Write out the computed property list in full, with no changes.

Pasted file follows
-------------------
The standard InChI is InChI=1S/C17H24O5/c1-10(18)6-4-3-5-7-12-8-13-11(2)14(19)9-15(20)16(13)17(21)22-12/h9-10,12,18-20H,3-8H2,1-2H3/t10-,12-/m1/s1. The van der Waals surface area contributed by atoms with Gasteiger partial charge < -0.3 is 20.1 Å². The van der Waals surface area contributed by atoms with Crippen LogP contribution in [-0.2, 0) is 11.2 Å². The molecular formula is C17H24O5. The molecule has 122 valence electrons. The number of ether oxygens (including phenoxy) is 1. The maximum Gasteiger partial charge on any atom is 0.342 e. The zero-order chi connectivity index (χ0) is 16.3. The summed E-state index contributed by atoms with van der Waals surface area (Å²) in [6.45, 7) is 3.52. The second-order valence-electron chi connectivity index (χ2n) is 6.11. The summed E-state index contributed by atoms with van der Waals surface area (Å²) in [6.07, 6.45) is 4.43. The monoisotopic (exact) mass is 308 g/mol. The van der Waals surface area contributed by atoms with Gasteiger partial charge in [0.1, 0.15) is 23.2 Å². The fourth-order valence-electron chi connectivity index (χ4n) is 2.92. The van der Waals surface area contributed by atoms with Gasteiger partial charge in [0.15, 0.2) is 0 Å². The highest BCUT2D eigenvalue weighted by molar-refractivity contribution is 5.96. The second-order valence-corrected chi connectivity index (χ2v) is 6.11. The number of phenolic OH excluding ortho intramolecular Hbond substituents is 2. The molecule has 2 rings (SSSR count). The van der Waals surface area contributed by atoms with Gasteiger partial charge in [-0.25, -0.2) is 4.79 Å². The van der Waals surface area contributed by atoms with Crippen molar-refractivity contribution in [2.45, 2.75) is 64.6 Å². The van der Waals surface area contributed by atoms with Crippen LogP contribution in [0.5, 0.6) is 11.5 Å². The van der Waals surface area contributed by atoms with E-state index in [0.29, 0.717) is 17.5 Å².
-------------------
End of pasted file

The standard InChI is InChI=1S/C17H24O5/c1-10(18)6-4-3-5-7-12-8-13-11(2)14(19)9-15(20)16(13)17(21)22-12/h9-10,12,18-20H,3-8H2,1-2H3/t10-,12-/m1/s1. The van der Waals surface area contributed by atoms with Gasteiger partial charge < -0.3 is 20.1 Å². The van der Waals surface area contributed by atoms with Crippen LogP contribution in [-0.2, 0) is 11.2 Å². The molecular formula is C17H24O5. The molecule has 122 valence electrons. The number of ether oxygens (including phenoxy) is 1. The maximum Gasteiger partial charge on any atom is 0.342 e. The zero-order chi connectivity index (χ0) is 16.3. The summed E-state index contributed by atoms with van der Waals surface area (Å²) in [6.45, 7) is 3.52. The second-order valence-electron chi connectivity index (χ2n) is 6.11. The summed E-state index contributed by atoms with van der Waals surface area (Å²) in [6.07, 6.45) is 4.43. The monoisotopic (exact) mass is 308 g/mol. The van der Waals surface area contributed by atoms with Gasteiger partial charge in [0.1, 0.15) is 23.2 Å². The fourth-order valence-electron chi connectivity index (χ4n) is 2.92. The van der Waals surface area contributed by atoms with Gasteiger partial charge in [0.15, 0.2) is 0 Å². The highest BCUT2D eigenvalue weighted by molar-refractivity contribution is 5.96. The second-order valence-corrected chi connectivity index (χ2v) is 6.11. The number of phenolic OH excluding ortho intramolecular Hbond substituents is 2. The molecule has 2 rings (SSSR count). The van der Waals surface area contributed by atoms with Gasteiger partial charge in [-0.25, -0.2) is 4.79 Å². The van der Waals surface area contributed by atoms with Crippen molar-refractivity contribution in [2.45, 2.75) is 64.6 Å². The van der Waals surface area contributed by atoms with Crippen LogP contribution in [0.5, 0.6) is 11.5 Å². The van der Waals surface area contributed by atoms with E-state index in [0.29, 0.717) is 17.5 Å².